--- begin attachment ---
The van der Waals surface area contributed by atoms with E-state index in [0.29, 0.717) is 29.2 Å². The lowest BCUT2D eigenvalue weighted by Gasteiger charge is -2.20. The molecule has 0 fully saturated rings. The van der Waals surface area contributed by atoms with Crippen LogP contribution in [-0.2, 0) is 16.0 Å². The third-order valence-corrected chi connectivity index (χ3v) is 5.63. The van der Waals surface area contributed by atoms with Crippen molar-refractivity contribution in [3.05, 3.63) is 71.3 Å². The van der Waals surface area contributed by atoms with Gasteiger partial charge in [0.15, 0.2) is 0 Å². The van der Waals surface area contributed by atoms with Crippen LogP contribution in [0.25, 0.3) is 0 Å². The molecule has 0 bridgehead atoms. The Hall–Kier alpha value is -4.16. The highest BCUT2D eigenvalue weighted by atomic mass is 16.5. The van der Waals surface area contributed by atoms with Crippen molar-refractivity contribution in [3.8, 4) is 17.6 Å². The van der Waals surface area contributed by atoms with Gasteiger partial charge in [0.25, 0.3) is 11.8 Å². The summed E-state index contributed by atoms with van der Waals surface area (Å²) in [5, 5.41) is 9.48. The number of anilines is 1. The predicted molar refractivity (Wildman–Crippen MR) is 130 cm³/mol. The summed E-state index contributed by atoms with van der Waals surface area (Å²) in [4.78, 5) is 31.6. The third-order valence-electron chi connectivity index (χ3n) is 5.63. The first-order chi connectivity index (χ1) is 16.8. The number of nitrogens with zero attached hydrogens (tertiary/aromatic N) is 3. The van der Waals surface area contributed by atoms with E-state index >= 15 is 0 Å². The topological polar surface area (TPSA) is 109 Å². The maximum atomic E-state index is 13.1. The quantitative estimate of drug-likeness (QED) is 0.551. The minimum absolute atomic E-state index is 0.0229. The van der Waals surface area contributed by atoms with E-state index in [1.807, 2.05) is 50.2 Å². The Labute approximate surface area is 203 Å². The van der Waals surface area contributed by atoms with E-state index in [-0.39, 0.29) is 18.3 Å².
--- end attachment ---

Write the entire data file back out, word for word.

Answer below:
The van der Waals surface area contributed by atoms with E-state index in [0.29, 0.717) is 29.2 Å². The lowest BCUT2D eigenvalue weighted by Gasteiger charge is -2.20. The molecule has 0 fully saturated rings. The van der Waals surface area contributed by atoms with Crippen LogP contribution in [-0.2, 0) is 16.0 Å². The third-order valence-corrected chi connectivity index (χ3v) is 5.63. The van der Waals surface area contributed by atoms with Crippen molar-refractivity contribution in [3.05, 3.63) is 71.3 Å². The van der Waals surface area contributed by atoms with Gasteiger partial charge in [0.15, 0.2) is 0 Å². The van der Waals surface area contributed by atoms with Crippen LogP contribution in [0.25, 0.3) is 0 Å². The molecule has 0 bridgehead atoms. The Hall–Kier alpha value is -4.16. The highest BCUT2D eigenvalue weighted by atomic mass is 16.5. The van der Waals surface area contributed by atoms with Crippen molar-refractivity contribution in [3.8, 4) is 17.6 Å². The van der Waals surface area contributed by atoms with Gasteiger partial charge in [0.25, 0.3) is 11.8 Å². The summed E-state index contributed by atoms with van der Waals surface area (Å²) in [5, 5.41) is 9.48. The number of anilines is 1. The predicted molar refractivity (Wildman–Crippen MR) is 130 cm³/mol. The summed E-state index contributed by atoms with van der Waals surface area (Å²) in [4.78, 5) is 31.6. The third-order valence-electron chi connectivity index (χ3n) is 5.63. The first-order chi connectivity index (χ1) is 16.8. The number of nitrogens with zero attached hydrogens (tertiary/aromatic N) is 3. The van der Waals surface area contributed by atoms with E-state index >= 15 is 0 Å². The topological polar surface area (TPSA) is 109 Å². The maximum atomic E-state index is 13.1. The quantitative estimate of drug-likeness (QED) is 0.551. The minimum absolute atomic E-state index is 0.0229. The van der Waals surface area contributed by atoms with E-state index in [1.807, 2.05) is 50.2 Å². The Labute approximate surface area is 203 Å². The van der Waals surface area contributed by atoms with E-state index in [-0.39, 0.29) is 18.3 Å².